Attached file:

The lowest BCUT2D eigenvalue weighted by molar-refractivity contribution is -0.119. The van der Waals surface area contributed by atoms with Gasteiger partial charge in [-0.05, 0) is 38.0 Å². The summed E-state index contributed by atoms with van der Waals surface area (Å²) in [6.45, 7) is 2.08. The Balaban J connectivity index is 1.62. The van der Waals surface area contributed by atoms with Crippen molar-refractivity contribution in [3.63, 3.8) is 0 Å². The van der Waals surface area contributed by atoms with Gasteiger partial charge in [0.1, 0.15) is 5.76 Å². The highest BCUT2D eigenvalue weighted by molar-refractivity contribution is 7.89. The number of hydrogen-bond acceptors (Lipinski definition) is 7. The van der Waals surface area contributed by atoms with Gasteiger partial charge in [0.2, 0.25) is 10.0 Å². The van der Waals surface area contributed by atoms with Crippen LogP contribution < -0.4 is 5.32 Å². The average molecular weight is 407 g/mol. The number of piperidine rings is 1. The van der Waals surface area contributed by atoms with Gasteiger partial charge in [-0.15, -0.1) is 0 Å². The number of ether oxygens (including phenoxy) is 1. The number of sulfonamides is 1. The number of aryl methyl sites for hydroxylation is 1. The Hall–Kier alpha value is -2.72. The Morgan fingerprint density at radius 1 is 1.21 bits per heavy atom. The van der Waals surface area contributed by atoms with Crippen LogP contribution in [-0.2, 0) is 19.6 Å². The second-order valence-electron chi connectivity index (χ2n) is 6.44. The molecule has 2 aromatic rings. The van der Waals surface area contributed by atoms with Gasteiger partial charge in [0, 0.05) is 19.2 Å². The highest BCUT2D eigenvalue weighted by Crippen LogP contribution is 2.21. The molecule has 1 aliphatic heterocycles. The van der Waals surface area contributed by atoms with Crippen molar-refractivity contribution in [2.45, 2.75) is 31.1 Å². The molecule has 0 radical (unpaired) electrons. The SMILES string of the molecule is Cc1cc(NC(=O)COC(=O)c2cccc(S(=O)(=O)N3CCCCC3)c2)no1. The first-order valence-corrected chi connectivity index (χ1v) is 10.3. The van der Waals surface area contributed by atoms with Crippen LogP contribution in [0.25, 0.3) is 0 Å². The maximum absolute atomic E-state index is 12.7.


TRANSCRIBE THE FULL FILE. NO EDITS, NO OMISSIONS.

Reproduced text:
The lowest BCUT2D eigenvalue weighted by molar-refractivity contribution is -0.119. The van der Waals surface area contributed by atoms with Gasteiger partial charge in [-0.05, 0) is 38.0 Å². The summed E-state index contributed by atoms with van der Waals surface area (Å²) in [6.45, 7) is 2.08. The Balaban J connectivity index is 1.62. The van der Waals surface area contributed by atoms with Crippen molar-refractivity contribution in [3.63, 3.8) is 0 Å². The van der Waals surface area contributed by atoms with Gasteiger partial charge in [0.1, 0.15) is 5.76 Å². The highest BCUT2D eigenvalue weighted by molar-refractivity contribution is 7.89. The number of hydrogen-bond acceptors (Lipinski definition) is 7. The van der Waals surface area contributed by atoms with Gasteiger partial charge in [0.2, 0.25) is 10.0 Å². The van der Waals surface area contributed by atoms with Crippen LogP contribution < -0.4 is 5.32 Å². The average molecular weight is 407 g/mol. The number of piperidine rings is 1. The van der Waals surface area contributed by atoms with Gasteiger partial charge in [-0.15, -0.1) is 0 Å². The number of ether oxygens (including phenoxy) is 1. The number of sulfonamides is 1. The number of aryl methyl sites for hydroxylation is 1. The Hall–Kier alpha value is -2.72. The Morgan fingerprint density at radius 1 is 1.21 bits per heavy atom. The van der Waals surface area contributed by atoms with Crippen LogP contribution in [-0.2, 0) is 19.6 Å². The second-order valence-electron chi connectivity index (χ2n) is 6.44. The molecule has 2 aromatic rings. The van der Waals surface area contributed by atoms with Gasteiger partial charge in [0, 0.05) is 19.2 Å². The highest BCUT2D eigenvalue weighted by Crippen LogP contribution is 2.21. The molecule has 1 aliphatic heterocycles. The van der Waals surface area contributed by atoms with Crippen molar-refractivity contribution in [2.45, 2.75) is 31.1 Å². The molecule has 0 radical (unpaired) electrons. The SMILES string of the molecule is Cc1cc(NC(=O)COC(=O)c2cccc(S(=O)(=O)N3CCCCC3)c2)no1. The first-order valence-corrected chi connectivity index (χ1v) is 10.3. The van der Waals surface area contributed by atoms with Crippen LogP contribution in [0.25, 0.3) is 0 Å². The maximum absolute atomic E-state index is 12.7.